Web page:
You don’t have to spend long in the federal food and agriculture policy world before you hear the adage, “the best way to understand the farm bill is to understand the farm bill budget.” So, if your goal is to understand the farm bill, there’s no quicker way than by diving into the Congressional Budget Office’s (CBO) annual farm bill spending projection.
Every spring, CBO – Congress’s official budgetary scorekeeper – publishes its ten-year projection (or “baseline”) for government spending. CBO’s baseline covers everything funded by the federal government – including farm bill spending. Published most recently on May 12, 2023, CBO’s baseline will be adopted as the official baseline for the 2023 Farm Bill. If the farm bill is not written and enacted into law this year, a new CBO baseline will be required next year.
The CBO score is a significant part of the farm bill process because it establishes the broad budget context within which the policies of the bill can be debated. More finely put, the House & Senate Agriculture Committees – who are tasked with drafting the farm bill – are required by budget rules to remain within CBO’s overall projected spending levels.
When legislators put forward a farm bill amendment that proposes to change the cost of a program, a budget score written by CBO will be attached to it. This budget score is CBO’s best estimate of how much that amendment will increase or decrease the cost of the program over the next decade. Effectively, this means that the CBO’s annual baseline projection is a tool not only to understand the projected cost if current law (in this case, the Agriculture Improvement Act of 2018; PL 115-334) were to continue, but also for understanding potential policy changes offered during the 2023 Farm Bill reauthorization.
In this blog post, we will dig into the latest CBO changes to the four largest funding items within the farm bill – Commodity (Title 1), Conservation (Title 2), the Supplemental Nutrition Assistance Program (SNAP, in Title 4), and Crop Insurance (Title 11). We’ll also look through the Inflation Reduction Act (IRA, PL 117-169) spending projections, which are included in CBO’s most recent updates.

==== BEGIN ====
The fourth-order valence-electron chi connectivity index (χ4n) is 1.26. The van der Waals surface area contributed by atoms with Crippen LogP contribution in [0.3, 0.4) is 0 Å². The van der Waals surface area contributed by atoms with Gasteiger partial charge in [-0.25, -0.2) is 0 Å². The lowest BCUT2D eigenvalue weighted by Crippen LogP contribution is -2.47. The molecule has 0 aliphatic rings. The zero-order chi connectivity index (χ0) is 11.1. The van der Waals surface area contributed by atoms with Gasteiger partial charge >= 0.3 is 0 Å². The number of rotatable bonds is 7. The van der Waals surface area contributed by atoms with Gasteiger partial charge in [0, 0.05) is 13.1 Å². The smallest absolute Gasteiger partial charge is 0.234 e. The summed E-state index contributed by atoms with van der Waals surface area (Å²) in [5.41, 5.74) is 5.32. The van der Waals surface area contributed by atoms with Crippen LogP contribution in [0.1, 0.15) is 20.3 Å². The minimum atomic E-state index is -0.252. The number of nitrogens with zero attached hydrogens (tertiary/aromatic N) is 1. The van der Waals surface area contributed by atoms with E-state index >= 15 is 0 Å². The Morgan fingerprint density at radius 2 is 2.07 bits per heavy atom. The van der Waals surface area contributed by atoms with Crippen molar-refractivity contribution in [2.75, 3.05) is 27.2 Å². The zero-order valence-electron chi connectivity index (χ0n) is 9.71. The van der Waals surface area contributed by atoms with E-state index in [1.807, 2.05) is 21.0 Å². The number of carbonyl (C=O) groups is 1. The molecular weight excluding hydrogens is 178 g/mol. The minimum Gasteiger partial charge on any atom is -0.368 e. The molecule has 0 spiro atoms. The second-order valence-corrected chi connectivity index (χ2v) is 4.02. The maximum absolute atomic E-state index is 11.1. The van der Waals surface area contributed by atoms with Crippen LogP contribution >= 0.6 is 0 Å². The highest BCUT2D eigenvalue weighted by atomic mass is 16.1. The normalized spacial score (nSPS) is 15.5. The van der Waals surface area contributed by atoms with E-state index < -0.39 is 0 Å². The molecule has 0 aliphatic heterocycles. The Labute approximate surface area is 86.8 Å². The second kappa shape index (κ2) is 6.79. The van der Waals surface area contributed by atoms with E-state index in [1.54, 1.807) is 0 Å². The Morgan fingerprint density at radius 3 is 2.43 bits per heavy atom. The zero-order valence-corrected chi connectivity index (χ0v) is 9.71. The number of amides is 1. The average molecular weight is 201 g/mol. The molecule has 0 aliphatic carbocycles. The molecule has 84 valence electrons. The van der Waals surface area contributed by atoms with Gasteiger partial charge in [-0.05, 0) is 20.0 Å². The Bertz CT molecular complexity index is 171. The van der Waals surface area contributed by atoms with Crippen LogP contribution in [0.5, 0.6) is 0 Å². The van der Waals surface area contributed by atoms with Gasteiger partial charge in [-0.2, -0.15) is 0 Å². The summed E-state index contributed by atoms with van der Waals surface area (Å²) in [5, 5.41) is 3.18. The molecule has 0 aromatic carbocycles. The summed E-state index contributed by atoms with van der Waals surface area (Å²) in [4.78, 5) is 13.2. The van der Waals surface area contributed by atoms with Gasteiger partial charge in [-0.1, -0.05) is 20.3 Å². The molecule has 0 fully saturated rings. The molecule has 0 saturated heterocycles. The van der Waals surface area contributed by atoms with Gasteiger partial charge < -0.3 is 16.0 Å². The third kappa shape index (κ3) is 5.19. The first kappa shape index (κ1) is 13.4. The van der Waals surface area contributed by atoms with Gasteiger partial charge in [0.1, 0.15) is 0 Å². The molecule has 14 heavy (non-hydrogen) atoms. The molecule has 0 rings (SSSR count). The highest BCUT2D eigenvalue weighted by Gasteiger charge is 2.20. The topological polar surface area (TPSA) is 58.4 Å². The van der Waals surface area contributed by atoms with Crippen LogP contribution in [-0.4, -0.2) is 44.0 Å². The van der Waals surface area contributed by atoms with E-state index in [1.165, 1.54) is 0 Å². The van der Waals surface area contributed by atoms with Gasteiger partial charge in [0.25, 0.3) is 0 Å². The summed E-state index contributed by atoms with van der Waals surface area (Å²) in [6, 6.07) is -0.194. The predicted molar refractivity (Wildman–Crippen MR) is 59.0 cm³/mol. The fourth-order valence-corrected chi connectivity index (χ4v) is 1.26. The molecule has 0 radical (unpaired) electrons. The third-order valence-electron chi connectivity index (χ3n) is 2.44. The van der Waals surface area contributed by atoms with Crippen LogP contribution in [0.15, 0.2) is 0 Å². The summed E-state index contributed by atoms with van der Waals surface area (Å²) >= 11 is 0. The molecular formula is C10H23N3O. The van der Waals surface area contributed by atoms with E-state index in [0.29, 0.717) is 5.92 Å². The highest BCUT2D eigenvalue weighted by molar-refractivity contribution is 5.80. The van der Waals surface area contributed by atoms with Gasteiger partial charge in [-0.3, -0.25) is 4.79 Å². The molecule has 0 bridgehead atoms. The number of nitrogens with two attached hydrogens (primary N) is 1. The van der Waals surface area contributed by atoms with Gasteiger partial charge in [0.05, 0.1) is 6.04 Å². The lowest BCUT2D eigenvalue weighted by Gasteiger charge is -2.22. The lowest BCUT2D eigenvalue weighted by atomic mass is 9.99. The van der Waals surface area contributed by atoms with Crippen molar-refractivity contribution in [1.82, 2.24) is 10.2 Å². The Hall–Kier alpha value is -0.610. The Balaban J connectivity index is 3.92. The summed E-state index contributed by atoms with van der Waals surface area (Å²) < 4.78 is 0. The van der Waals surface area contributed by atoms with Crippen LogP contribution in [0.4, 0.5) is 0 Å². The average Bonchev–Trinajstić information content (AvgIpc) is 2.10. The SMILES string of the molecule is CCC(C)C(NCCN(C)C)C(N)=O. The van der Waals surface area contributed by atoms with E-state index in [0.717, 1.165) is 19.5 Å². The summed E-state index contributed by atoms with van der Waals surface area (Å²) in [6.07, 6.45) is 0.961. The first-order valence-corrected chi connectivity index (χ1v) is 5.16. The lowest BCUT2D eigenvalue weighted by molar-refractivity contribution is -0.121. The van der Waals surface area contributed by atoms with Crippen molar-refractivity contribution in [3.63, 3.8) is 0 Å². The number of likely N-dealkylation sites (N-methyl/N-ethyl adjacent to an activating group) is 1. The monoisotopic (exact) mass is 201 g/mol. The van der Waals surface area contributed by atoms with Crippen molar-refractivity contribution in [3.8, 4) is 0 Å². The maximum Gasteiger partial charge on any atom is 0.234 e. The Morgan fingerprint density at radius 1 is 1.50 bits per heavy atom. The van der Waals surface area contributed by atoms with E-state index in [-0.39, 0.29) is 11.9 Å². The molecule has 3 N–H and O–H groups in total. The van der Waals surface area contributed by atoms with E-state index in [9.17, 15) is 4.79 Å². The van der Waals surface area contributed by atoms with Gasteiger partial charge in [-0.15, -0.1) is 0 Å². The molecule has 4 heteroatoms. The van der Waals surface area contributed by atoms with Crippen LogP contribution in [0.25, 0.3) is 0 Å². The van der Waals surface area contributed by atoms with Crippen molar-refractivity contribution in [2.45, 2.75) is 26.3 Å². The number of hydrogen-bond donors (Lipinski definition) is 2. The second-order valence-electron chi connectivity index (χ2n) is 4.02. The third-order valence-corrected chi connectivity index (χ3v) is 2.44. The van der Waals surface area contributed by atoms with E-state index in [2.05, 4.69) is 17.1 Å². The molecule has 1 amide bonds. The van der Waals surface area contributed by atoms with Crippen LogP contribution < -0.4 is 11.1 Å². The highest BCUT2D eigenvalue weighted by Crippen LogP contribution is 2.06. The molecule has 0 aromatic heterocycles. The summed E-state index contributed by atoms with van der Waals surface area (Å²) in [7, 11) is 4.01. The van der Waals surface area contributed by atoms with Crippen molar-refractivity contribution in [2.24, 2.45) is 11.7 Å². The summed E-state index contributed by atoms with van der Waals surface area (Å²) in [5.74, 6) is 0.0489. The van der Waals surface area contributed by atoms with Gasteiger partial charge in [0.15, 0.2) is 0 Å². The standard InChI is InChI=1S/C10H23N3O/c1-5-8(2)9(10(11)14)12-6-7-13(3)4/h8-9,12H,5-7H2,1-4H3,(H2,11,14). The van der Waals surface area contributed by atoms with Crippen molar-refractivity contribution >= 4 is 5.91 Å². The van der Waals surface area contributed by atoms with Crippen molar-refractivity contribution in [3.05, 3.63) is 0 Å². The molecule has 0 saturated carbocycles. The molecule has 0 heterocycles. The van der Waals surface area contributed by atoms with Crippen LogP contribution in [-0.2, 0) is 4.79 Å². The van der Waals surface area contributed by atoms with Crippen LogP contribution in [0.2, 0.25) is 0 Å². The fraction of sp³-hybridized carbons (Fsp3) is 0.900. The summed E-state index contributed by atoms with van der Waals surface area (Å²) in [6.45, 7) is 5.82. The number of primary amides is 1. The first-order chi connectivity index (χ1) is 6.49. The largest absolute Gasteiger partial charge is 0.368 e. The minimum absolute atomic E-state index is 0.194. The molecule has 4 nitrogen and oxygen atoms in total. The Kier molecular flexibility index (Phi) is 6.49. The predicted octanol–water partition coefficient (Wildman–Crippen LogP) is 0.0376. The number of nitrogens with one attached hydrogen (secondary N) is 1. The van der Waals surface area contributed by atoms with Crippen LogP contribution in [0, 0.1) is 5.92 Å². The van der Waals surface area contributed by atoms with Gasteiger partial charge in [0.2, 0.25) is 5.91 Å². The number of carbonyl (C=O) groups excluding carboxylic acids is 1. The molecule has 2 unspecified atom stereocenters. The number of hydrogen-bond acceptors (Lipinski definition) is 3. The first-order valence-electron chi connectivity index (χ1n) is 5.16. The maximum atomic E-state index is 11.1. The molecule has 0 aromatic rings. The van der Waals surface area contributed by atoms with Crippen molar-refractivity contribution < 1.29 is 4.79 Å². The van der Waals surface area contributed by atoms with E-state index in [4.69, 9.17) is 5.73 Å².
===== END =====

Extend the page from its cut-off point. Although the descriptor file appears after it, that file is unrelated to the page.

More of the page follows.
But before we dig in, it’s worth walking through how the CBO update might impact potential policy changes. For example, the projected cost of Title 1 spending increased by nearly $12 billion from the February 2023 baseline to the May 2023 baseline. This means that cost-saving reforms to Title 1 to limit commodity payments – such as eliminating the “actively engaged in farming” loophole – will now save even more money than they would have in February 2023. Alternatively, proposals to increase reference prices within Title 1 would now cost even more money than they would have in February 2023. This same logic can be applied across all titles and programs of the farm bill.
The topline takeaway from the May 2023 CBO baseline update is that all four of the major spending items in the farm bill – titles 1, 2, 11, and SNAP – saw an increase in projected spending from February to May 2023. In particular, title 1 projected spending saw the greatest percent increase during that time, adding nearly $12 billion to the projected cost of the title.
The increased cost of title 1 is driven mainly by the increased cost for livestock disaster aid, coupled with an expected dip in future cotton and dairy prices. The dip in cotton and dairy prices has the effect of increasing projected spending, since lower prices tend to prompt higher government payments to farmers.